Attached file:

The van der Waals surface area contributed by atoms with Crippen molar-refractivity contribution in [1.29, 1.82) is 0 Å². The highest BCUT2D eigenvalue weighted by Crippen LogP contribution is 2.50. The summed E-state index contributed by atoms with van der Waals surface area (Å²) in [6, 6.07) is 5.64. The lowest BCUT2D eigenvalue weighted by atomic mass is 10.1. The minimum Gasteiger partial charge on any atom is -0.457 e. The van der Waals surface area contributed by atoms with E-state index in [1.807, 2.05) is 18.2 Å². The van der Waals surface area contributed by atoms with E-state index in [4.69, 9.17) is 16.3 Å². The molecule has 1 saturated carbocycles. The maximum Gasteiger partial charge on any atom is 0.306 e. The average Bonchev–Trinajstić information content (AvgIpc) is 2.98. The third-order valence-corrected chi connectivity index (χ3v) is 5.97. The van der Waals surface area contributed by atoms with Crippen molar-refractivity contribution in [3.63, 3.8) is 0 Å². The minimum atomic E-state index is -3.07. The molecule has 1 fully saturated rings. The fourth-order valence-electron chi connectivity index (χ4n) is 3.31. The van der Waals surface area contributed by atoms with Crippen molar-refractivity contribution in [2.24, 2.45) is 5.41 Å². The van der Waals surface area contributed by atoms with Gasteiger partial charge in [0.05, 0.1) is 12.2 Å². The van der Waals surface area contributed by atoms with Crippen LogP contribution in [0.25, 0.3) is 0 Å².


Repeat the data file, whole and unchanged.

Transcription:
The van der Waals surface area contributed by atoms with Crippen molar-refractivity contribution in [1.29, 1.82) is 0 Å². The highest BCUT2D eigenvalue weighted by Crippen LogP contribution is 2.50. The summed E-state index contributed by atoms with van der Waals surface area (Å²) in [6, 6.07) is 5.64. The lowest BCUT2D eigenvalue weighted by atomic mass is 10.1. The minimum Gasteiger partial charge on any atom is -0.457 e. The van der Waals surface area contributed by atoms with E-state index in [1.807, 2.05) is 18.2 Å². The van der Waals surface area contributed by atoms with E-state index in [4.69, 9.17) is 16.3 Å². The molecule has 1 saturated carbocycles. The maximum Gasteiger partial charge on any atom is 0.306 e. The average Bonchev–Trinajstić information content (AvgIpc) is 2.98. The third-order valence-corrected chi connectivity index (χ3v) is 5.97. The van der Waals surface area contributed by atoms with Crippen molar-refractivity contribution in [3.63, 3.8) is 0 Å². The minimum atomic E-state index is -3.07. The molecule has 1 fully saturated rings. The fourth-order valence-electron chi connectivity index (χ4n) is 3.31. The van der Waals surface area contributed by atoms with Crippen molar-refractivity contribution in [2.24, 2.45) is 5.41 Å². The van der Waals surface area contributed by atoms with Gasteiger partial charge in [0.05, 0.1) is 12.2 Å². The van der Waals surface area contributed by atoms with Crippen LogP contribution in [0.25, 0.3) is 0 Å².